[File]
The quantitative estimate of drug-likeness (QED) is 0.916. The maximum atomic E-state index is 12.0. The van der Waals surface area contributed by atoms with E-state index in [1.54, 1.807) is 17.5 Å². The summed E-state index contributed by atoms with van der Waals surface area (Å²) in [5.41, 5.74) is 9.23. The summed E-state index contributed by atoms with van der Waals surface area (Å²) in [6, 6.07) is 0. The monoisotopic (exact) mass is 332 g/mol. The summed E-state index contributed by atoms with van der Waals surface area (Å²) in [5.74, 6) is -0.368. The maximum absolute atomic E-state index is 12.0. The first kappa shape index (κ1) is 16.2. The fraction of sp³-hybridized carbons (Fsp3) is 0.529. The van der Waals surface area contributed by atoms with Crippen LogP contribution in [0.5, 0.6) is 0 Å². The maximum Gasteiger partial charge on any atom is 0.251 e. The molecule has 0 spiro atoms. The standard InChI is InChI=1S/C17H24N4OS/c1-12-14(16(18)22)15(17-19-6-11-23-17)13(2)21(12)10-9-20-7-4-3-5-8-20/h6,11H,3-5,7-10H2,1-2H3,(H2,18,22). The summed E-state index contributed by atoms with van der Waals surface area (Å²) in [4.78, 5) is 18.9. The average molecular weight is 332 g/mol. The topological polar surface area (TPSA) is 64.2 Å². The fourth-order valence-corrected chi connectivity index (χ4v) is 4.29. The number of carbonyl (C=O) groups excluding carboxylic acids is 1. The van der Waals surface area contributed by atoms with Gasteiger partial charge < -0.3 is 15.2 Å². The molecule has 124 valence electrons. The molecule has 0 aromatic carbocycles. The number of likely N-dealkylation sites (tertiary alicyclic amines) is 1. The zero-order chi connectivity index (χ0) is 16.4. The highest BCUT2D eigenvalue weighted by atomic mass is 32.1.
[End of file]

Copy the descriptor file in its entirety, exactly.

The quantitative estimate of drug-likeness (QED) is 0.916. The maximum atomic E-state index is 12.0. The van der Waals surface area contributed by atoms with E-state index in [1.54, 1.807) is 17.5 Å². The summed E-state index contributed by atoms with van der Waals surface area (Å²) in [5.41, 5.74) is 9.23. The summed E-state index contributed by atoms with van der Waals surface area (Å²) in [6, 6.07) is 0. The monoisotopic (exact) mass is 332 g/mol. The summed E-state index contributed by atoms with van der Waals surface area (Å²) in [5.74, 6) is -0.368. The maximum absolute atomic E-state index is 12.0. The first kappa shape index (κ1) is 16.2. The fraction of sp³-hybridized carbons (Fsp3) is 0.529. The van der Waals surface area contributed by atoms with Crippen LogP contribution in [0.5, 0.6) is 0 Å². The maximum Gasteiger partial charge on any atom is 0.251 e. The molecule has 0 spiro atoms. The standard InChI is InChI=1S/C17H24N4OS/c1-12-14(16(18)22)15(17-19-6-11-23-17)13(2)21(12)10-9-20-7-4-3-5-8-20/h6,11H,3-5,7-10H2,1-2H3,(H2,18,22). The summed E-state index contributed by atoms with van der Waals surface area (Å²) in [4.78, 5) is 18.9. The average molecular weight is 332 g/mol. The topological polar surface area (TPSA) is 64.2 Å². The fourth-order valence-corrected chi connectivity index (χ4v) is 4.29. The number of carbonyl (C=O) groups excluding carboxylic acids is 1. The van der Waals surface area contributed by atoms with Gasteiger partial charge < -0.3 is 15.2 Å². The molecule has 124 valence electrons. The molecule has 0 aromatic carbocycles. The number of likely N-dealkylation sites (tertiary alicyclic amines) is 1. The zero-order chi connectivity index (χ0) is 16.4. The highest BCUT2D eigenvalue weighted by atomic mass is 32.1.